Expanded Opportunities for Tefillah Using Zoom

As we reach the seven-month mark of the Covid-19 shutdown, schools have been forced to think creatively. Looking at the fundamental elements of minyanim in school, there are a variety of ways to educate, inspire and help our children continue their development by implementing techniques that are uniquely built to maximize opportunities in the current landscape, especially for those working online.

Most Jewish day schools start their mornings with tefillah. Like a cup o’ Joe for the soul, davening should provide a spiritual awakening. That has become especially difficult to achieve, however, when we daven remotely, lacking the personal connection of a beit kenesset and the halakhic status of a proper minyan. Nevertheless, with a dash of creativity and a touch of research, the recipe for a successful virtual tefillah experience is easily attainable. Zoom provides students with meaningful opportunities to connect with the davening beyond the usual limitations of the classroom experience.

General Structure
Each school has its own pedagogy and has a general plan for tefillah that can be shaken up in the virtual learning platform. Perhaps in school, when a proper minyan is in place, there is only one shaliach tzibbur (prayer leader) for Pesukei D’Zimrah (Verses of Song, a section of the morning service) and one for Shacharit (morning service). Given that Zoom disqualifies as an “official minyan,” options become more readily available. While some may still opt for the traditional shaliach tzibbur/congregation option, other options may better suit your needs. 

For example, aside from appointing someone to serve as a shaliach tzibbur, one student may be designated to respond “Amen” etc. on behalf of everyone. Others may elect to assign different parts of the service on a rotating basis so that each student can build his or her skills. Remember that while some may be shyer in person, being in the comfort of their own home may give those students the comfort to lead certain parts. By doing this over Zoom, the teacher has the opportunity to grow their skills. 

Additionally, labeling breakout rooms by different tefillot and sending the students into those various options can allow for small groups to practice together while the teacher floats between groups. This format can engender major strides in learning the tefillot or empower students to discuss their meaning.

Student-led Divrei Torah
Another way to increase student leadership in tefillah is to help them learn how to prepare and give a dvar Torah. Being on Zoom enhances our ability to work with students on their skills in this area. As mentioned above, breakout rooms are a great way, even once a week, to facilitate discussions about tefillah or the parshah, or to practice reading skills with the various brachot. These options can be conducted with the entire group on different days, or assigned to different Zoom rooms for small-group work.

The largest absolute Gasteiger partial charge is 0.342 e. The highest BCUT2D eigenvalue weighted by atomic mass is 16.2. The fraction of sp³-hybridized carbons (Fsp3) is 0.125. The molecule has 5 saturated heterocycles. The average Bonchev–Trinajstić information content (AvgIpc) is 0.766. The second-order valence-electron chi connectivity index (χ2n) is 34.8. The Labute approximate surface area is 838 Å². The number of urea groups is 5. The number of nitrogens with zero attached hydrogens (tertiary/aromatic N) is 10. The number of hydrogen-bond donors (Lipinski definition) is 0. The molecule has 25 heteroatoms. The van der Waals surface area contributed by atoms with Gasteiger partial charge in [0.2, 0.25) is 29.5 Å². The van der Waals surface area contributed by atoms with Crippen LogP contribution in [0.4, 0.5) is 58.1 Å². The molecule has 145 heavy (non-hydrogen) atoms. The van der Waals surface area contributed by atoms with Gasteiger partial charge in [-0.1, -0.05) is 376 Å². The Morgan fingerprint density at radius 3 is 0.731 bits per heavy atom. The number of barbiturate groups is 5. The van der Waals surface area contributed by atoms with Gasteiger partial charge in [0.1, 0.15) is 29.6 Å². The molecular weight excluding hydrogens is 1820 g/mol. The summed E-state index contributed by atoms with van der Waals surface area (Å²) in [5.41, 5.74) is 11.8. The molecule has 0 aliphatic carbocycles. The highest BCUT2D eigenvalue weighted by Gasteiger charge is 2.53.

Students can meet one-on-one with the teacher in a dvar Torah room and learn the skills necessary to research, parse out specific points, navigate the inclusion of mefarshim, and acquire techniques for presenting to a group of people. Again, using this platform, we can teach and model strong cross-curricular skills that will carry over into their other subjects.

Backgrounds and History
Aside from these new pedagogic options, the greatest opportunity we have at our disposal during this pandemic is the ability to reach the visual and auditory learners. For example, using Zoom backgrounds, educators can find pictures of a variety of shuls all over the world. Each week a different shul can be set as the background. The background can be set to the screen of the Shaliach Tzibbur/Chazzan and pinned as the main screen, or the image can be shared, and each student can use that shul image as their background. 

Visualization is a useful tool in helping the student to feel transported to the shul being visited that week. Each week, the “drash” given by the teacher can be focused on describing the history of the shul (verbally in conjunction with a shared PowerPoint or Google Slides). This not only improves the tefillah experience but also interweaves history and culture into the curriculum. This practice can introduce students to Ashkenazic or Sephardic communities around the world. With additional planning, this process can relate to geography being taught in class or correlate to Jewish history as well—a shul in Greece on Chanukah or in Egypt on Pesach, for example. Students can then experience the lands where holidays took place. One might also reach out to these synagogues and see if a representative of their community—perhaps a rabbi, a congregant, or a student—can participate to share information about the Jewish community.

During this time, let’s take the opportunity to add new tools to our teaching belts. If they inspire even one student to gain a better understanding and connection to their tefillah, then it will have all been worth it. Whenever we are able to return to our buildings and conduct regular services again, let us try to blend practices that were successful before with others that we developed during the pandemic. This is who we are as a people: we cling to our traditions but also work to ensure that our traditions stay relevant and current.

Brett Kugler is a learning specialist at the upper school of the Charles E. Smith Jewish Day School in Rockville, Maryland, and is serving as the High School Z’man Kodesh Coordinator. Feel free to reach out to Brett at [email protected].